I recently improved my sewing space floor plan, moving my work tables, sewing machine,ironing board and project storage for more efficient movement among them. I got to thinking, they always talk about a "work triangle" in the kitchen. Is there a "work triangle" or other golden rule for designing a sewing workspace? I am mystified by photos in design books or magazines (not Threads!) that portray sewing spaces barely big enough for hemming pants. How about a kitchen designer or other designer experienced in designing spaces that really work, teamed up with a professional organizer, for an article loaded with ideas for making cutting-sewing-pressing-storage spaces that adapt to different projects?

Task lighting for a sewing space, and types of lighting (like full-spectrum)would also be useful.

How about fitting articles about menswear? Having succeeded in making shirts for my husband, I now have my eye on making beautiful trousers for him. David Page Coffin's magnificent trouser book does not address fitting. Threads, please help!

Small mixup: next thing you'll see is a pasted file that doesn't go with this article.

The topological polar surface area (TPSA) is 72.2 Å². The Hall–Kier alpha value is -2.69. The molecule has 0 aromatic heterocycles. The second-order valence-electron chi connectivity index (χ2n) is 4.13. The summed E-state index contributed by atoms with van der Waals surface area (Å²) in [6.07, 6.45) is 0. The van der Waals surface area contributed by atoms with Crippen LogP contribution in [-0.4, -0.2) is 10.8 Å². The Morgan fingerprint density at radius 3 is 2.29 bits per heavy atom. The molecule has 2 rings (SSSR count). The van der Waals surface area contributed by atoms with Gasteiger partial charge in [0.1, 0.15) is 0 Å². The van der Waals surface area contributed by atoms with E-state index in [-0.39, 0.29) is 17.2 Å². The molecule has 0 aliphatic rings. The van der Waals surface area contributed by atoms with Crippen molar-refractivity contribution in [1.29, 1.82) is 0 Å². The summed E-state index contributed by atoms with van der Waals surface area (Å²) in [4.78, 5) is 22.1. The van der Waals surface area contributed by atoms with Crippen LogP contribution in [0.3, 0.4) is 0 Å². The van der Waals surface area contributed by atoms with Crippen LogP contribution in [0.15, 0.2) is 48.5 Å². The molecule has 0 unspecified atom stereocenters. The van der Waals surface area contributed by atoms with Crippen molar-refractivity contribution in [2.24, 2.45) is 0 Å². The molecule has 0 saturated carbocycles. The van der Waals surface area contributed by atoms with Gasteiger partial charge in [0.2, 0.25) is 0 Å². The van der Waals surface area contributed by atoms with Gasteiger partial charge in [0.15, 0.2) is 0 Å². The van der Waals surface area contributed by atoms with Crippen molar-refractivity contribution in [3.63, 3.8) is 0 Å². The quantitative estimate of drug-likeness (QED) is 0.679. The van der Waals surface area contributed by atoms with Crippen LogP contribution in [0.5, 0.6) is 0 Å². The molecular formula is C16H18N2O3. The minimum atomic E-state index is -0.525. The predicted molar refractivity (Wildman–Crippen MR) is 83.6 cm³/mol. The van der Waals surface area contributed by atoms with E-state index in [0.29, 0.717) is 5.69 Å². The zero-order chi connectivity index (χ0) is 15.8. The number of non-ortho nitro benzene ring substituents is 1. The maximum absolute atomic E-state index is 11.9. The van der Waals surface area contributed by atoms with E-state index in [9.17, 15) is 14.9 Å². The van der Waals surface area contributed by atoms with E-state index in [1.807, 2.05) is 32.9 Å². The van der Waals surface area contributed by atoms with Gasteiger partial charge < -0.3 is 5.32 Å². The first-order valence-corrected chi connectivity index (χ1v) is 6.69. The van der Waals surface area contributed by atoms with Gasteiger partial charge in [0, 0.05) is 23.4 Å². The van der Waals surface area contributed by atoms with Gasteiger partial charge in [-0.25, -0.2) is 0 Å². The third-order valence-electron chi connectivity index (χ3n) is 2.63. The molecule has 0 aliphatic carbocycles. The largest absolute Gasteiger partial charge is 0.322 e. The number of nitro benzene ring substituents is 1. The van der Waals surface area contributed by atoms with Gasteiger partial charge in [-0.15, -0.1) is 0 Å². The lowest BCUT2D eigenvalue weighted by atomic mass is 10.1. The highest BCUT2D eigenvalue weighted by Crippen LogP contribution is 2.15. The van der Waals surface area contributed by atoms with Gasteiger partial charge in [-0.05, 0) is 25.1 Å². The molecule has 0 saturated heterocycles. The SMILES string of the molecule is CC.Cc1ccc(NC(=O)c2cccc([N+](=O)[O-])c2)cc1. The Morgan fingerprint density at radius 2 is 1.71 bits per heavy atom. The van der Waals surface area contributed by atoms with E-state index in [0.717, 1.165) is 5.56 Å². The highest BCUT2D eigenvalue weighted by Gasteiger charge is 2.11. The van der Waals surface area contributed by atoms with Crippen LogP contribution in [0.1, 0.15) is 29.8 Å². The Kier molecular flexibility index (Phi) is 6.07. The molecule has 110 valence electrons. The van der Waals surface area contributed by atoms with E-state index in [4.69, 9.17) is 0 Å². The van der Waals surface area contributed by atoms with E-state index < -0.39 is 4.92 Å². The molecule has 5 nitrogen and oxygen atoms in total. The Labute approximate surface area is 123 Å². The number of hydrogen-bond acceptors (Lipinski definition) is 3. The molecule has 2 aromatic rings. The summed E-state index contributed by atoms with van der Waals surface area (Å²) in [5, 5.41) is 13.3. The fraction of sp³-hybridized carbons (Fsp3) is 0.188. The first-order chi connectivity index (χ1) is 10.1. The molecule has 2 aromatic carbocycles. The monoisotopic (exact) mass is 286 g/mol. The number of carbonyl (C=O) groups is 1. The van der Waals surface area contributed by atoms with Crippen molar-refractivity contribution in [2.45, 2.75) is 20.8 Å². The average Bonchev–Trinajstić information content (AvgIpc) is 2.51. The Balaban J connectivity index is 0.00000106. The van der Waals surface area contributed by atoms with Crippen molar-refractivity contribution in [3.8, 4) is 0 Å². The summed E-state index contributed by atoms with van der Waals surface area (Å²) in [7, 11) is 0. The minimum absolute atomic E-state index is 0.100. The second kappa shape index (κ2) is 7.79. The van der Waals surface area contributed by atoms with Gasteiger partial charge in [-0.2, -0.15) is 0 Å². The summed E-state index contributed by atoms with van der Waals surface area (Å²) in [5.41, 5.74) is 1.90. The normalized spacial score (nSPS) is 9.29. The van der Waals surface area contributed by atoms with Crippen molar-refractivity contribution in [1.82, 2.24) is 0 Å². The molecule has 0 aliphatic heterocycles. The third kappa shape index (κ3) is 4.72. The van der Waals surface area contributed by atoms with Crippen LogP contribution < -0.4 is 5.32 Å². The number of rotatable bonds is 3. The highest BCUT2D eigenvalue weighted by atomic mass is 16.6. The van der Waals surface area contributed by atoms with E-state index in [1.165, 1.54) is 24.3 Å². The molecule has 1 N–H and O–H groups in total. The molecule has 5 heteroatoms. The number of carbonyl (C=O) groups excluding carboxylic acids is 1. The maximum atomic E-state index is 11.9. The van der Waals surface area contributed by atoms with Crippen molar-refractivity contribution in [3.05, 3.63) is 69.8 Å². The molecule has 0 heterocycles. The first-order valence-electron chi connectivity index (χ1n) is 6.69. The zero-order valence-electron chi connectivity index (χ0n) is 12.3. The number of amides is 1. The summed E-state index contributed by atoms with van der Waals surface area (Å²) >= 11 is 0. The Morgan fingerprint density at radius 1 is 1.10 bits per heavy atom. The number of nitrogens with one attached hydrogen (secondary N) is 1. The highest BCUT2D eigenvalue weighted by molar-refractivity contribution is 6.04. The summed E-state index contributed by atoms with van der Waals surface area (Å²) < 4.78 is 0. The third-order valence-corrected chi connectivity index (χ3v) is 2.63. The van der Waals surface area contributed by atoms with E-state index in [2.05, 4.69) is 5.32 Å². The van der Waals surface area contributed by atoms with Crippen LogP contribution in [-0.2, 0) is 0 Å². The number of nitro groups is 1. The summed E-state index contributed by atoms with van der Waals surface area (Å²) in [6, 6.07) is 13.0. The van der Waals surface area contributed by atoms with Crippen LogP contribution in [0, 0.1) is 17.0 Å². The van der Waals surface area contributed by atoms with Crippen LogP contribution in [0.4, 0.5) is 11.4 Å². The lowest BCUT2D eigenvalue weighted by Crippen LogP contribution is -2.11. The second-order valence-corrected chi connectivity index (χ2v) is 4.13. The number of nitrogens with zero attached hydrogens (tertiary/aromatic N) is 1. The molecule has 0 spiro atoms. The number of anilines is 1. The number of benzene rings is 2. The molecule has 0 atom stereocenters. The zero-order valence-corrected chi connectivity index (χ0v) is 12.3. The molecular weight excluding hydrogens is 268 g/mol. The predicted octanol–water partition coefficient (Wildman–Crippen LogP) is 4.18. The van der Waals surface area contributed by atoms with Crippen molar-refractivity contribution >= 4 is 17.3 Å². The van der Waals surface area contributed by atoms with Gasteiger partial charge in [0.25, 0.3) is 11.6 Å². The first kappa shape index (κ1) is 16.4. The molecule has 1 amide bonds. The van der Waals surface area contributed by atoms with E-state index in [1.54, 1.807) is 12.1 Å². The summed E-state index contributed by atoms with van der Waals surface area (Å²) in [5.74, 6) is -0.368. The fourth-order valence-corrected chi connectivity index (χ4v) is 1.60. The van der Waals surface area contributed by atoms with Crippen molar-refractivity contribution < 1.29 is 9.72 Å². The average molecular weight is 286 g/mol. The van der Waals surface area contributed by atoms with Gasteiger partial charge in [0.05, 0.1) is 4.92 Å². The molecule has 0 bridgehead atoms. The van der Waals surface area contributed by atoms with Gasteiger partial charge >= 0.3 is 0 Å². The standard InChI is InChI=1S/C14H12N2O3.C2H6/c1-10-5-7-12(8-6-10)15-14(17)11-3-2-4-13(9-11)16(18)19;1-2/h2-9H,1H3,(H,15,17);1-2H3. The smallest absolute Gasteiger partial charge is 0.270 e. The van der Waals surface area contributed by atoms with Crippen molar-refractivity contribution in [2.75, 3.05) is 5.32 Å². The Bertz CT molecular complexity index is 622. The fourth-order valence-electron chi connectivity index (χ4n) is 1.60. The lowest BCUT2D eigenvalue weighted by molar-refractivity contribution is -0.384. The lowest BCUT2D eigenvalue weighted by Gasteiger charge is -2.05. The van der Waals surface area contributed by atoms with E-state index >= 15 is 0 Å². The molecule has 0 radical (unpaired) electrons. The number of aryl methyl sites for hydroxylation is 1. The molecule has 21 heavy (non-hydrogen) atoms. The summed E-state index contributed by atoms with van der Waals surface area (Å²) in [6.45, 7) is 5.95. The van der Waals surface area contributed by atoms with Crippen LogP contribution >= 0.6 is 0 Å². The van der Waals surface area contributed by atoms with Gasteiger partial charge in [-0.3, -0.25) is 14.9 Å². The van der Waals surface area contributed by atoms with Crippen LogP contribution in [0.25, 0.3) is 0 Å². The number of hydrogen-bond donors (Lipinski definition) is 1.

I sew from patterns of the 1930s, '40s and '50s. I am inspired by menswear of those periods as much as womenswear. It would be great to see up close the excellent designs of smoking jackets, sportcoats, trousers, shirts, ties, and outerwear from those decades.

For the last year I have been thinking how great it would be to have an image consultant who would work with me to build a wardrobe mainly from my fabric, button and pattern stashes rather than from retail clothing stores. Each of us would bring resources to the relationship (fabric, patterns, sewing skills on one side; fashion knowledge, sense of proportion, an objective eye on the other), and each would reap rewards (a great wardrobe suited one's lifestyle; creativity unrestricted by current styles in ready-to-wear). Threads, do you know anyone who has had such an experience with an image consultant? If not, perhaps I should offer myself as a test subject! An article is begging to be written on this topic.